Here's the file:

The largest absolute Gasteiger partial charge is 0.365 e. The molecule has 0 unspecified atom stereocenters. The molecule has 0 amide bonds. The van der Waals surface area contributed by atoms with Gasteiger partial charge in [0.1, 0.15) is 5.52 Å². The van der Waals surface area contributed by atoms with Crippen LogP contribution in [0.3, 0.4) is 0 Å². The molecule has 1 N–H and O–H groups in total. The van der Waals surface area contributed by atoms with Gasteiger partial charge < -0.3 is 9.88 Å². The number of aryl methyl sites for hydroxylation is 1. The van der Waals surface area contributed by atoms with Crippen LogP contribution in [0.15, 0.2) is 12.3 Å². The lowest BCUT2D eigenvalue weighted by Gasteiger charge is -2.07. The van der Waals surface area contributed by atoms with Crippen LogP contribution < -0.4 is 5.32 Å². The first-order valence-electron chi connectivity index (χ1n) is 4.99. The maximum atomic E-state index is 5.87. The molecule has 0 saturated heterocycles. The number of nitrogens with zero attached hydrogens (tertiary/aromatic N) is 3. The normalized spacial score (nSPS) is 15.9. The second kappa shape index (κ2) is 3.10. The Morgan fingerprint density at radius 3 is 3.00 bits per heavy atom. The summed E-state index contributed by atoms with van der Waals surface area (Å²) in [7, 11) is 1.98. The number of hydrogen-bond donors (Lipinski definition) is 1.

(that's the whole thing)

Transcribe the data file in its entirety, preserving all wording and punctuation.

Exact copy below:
The largest absolute Gasteiger partial charge is 0.365 e. The molecule has 0 unspecified atom stereocenters. The molecule has 0 amide bonds. The van der Waals surface area contributed by atoms with Gasteiger partial charge in [0.1, 0.15) is 5.52 Å². The van der Waals surface area contributed by atoms with Crippen LogP contribution in [0.3, 0.4) is 0 Å². The molecule has 1 N–H and O–H groups in total. The van der Waals surface area contributed by atoms with Gasteiger partial charge < -0.3 is 9.88 Å². The number of aryl methyl sites for hydroxylation is 1. The van der Waals surface area contributed by atoms with Crippen LogP contribution in [0.15, 0.2) is 12.3 Å². The lowest BCUT2D eigenvalue weighted by Gasteiger charge is -2.07. The van der Waals surface area contributed by atoms with Crippen LogP contribution < -0.4 is 5.32 Å². The first-order valence-electron chi connectivity index (χ1n) is 4.99. The maximum atomic E-state index is 5.87. The molecule has 0 saturated heterocycles. The number of nitrogens with zero attached hydrogens (tertiary/aromatic N) is 3. The normalized spacial score (nSPS) is 15.9. The second kappa shape index (κ2) is 3.10. The Morgan fingerprint density at radius 3 is 3.00 bits per heavy atom. The summed E-state index contributed by atoms with van der Waals surface area (Å²) in [7, 11) is 1.98. The number of hydrogen-bond donors (Lipinski definition) is 1.